Hot Work Hazard Prevention

“Hot work” is any task that involves burning, welding or using fire- or spark-producing tools, or actions that produce sources of ignition. There are numerous potential hazard areas on an oil job site, including well heads, fuel tanks, mud tanks, tank batteries, gas separators and oil treaters.

Reducing Hot Work Risks

Workers performing hot work are exposed to the risk of fire from the ignition of flammable or combustible materials, from leaks of flammable gas and from hot work equipment. To reduce your risk of injury, abide by these safety recommendations:

  • Perform hot work in a safe location, or in places where fire hazards have been removed or covered.
  • Use guards to confine the heat, sparks and slag, and to protect the immovable fire hazards.
  • Do not perform hot work where flammable vapors or combustible materials exist. Work and equipment should be relocated outside of the hazardous area, if possible.
  • Make sure that suitable fire-extinguishing equipment is immediately available. This equipment may be pails of water, buckets of sand, a hose or portable fire extinguishers.
  • Have additional workers standing on hand to guard against fire while hot work is being performed. This includes locations where anything greater than a minor fire may develop, or if any of the following conditions exist:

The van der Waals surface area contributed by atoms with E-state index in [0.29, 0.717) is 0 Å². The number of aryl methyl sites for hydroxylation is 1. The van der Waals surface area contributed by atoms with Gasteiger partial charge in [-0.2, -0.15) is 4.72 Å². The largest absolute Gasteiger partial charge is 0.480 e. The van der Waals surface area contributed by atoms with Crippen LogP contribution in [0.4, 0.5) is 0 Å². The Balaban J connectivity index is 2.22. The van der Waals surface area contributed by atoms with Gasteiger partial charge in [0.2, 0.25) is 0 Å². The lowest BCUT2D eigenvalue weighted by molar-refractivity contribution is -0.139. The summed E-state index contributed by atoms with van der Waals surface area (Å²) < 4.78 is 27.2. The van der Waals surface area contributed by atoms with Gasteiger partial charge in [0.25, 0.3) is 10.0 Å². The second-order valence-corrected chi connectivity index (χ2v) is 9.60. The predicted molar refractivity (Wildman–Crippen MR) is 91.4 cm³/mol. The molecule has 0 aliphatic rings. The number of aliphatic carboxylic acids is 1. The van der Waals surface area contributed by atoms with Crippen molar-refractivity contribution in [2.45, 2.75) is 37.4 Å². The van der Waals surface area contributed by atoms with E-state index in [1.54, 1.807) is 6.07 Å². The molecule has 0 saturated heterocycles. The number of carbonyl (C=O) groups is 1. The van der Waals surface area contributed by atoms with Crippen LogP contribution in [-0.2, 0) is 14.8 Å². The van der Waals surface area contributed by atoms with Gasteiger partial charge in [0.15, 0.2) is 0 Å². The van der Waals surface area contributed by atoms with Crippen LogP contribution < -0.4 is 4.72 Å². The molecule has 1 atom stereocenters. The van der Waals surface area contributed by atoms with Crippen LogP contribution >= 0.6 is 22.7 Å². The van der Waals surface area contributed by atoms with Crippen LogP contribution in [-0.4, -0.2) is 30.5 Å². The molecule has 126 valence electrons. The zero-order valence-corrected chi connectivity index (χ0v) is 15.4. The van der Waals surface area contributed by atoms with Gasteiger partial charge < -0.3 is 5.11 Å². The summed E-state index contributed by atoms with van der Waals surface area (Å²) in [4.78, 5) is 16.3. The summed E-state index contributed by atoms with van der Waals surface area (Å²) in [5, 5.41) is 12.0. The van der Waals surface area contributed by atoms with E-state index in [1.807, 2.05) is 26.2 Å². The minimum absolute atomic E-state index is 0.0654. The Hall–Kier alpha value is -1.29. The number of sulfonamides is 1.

1. Appreciable combustible material is closer than 35 feet to the point of the operation
  2. Appreciable combustibles are more than 35 feet away but are easily ignited by the sparks
  3. Wall or floor openings within a 35-foot radius expose combustible material in adjacent areas, including concealed spaces in walls or floors
  4. Combustible materials are adjacent to the opposite side of metal partitions, walls, ceilings or roofs, and are likely to be ignited by conduction or radiation
  • Monitor the atmosphere with a gas detector. If a flammable or combustible gas exceeds 10 percent of the lower explosive level, the work must be stopped
  • Fire watchers should abide by the following:
  1. Have fire-extinguishing equipment readily available and be trained on how to use it.
  2. Be familiar with the ways in which to sound an alarm in the event of a fire.
  3. Maintain a fire watch for at least half an hour after the completion of welding or cutting operations to detect and put out possible smoldering fires.
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